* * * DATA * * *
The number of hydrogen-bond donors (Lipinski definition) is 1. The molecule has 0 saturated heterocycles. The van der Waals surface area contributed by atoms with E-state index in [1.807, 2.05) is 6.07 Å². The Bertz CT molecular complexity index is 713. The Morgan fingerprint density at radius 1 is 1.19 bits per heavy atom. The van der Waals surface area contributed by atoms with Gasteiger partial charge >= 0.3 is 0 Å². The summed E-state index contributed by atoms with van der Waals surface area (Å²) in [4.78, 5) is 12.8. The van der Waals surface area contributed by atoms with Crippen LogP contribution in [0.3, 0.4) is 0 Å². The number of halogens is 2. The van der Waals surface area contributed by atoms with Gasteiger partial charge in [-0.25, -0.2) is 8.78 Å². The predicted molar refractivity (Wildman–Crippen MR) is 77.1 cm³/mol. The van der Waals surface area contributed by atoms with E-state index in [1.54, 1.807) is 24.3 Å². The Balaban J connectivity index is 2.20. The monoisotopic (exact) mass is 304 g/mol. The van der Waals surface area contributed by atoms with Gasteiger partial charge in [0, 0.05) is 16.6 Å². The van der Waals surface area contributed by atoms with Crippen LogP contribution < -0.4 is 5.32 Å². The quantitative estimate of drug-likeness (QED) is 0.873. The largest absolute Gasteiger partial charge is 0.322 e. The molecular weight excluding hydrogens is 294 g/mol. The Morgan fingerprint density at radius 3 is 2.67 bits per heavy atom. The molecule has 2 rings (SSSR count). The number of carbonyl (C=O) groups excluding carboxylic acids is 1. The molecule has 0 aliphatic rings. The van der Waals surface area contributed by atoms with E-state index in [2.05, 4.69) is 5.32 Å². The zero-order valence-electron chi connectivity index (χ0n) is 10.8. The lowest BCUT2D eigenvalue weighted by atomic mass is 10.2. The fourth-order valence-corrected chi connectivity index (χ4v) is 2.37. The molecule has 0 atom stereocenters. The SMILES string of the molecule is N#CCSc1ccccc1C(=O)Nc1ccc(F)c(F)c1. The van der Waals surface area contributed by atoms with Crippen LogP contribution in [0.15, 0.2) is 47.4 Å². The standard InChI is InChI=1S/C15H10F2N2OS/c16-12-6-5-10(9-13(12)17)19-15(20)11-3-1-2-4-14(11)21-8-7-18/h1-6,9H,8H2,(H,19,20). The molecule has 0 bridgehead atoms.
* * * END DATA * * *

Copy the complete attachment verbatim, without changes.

The number of hydrogen-bond donors (Lipinski definition) is 1. The molecule has 0 saturated heterocycles. The van der Waals surface area contributed by atoms with E-state index in [1.807, 2.05) is 6.07 Å². The Bertz CT molecular complexity index is 713. The Morgan fingerprint density at radius 1 is 1.19 bits per heavy atom. The van der Waals surface area contributed by atoms with Gasteiger partial charge >= 0.3 is 0 Å². The summed E-state index contributed by atoms with van der Waals surface area (Å²) in [4.78, 5) is 12.8. The van der Waals surface area contributed by atoms with Crippen LogP contribution in [0.3, 0.4) is 0 Å². The number of halogens is 2. The van der Waals surface area contributed by atoms with Gasteiger partial charge in [-0.25, -0.2) is 8.78 Å². The predicted molar refractivity (Wildman–Crippen MR) is 77.1 cm³/mol. The van der Waals surface area contributed by atoms with E-state index in [1.54, 1.807) is 24.3 Å². The Balaban J connectivity index is 2.20. The monoisotopic (exact) mass is 304 g/mol. The van der Waals surface area contributed by atoms with Gasteiger partial charge in [0, 0.05) is 16.6 Å². The van der Waals surface area contributed by atoms with Crippen LogP contribution < -0.4 is 5.32 Å². The quantitative estimate of drug-likeness (QED) is 0.873. The largest absolute Gasteiger partial charge is 0.322 e. The molecular weight excluding hydrogens is 294 g/mol. The Morgan fingerprint density at radius 3 is 2.67 bits per heavy atom. The molecule has 2 rings (SSSR count). The number of carbonyl (C=O) groups excluding carboxylic acids is 1. The molecule has 0 aliphatic rings. The van der Waals surface area contributed by atoms with E-state index in [2.05, 4.69) is 5.32 Å². The zero-order valence-electron chi connectivity index (χ0n) is 10.8. The lowest BCUT2D eigenvalue weighted by atomic mass is 10.2. The fourth-order valence-corrected chi connectivity index (χ4v) is 2.37. The molecule has 0 atom stereocenters. The SMILES string of the molecule is N#CCSc1ccccc1C(=O)Nc1ccc(F)c(F)c1. The van der Waals surface area contributed by atoms with Crippen LogP contribution in [0.15, 0.2) is 47.4 Å². The standard InChI is InChI=1S/C15H10F2N2OS/c16-12-6-5-10(9-13(12)17)19-15(20)11-3-1-2-4-14(11)21-8-7-18/h1-6,9H,8H2,(H,19,20). The molecule has 0 bridgehead atoms.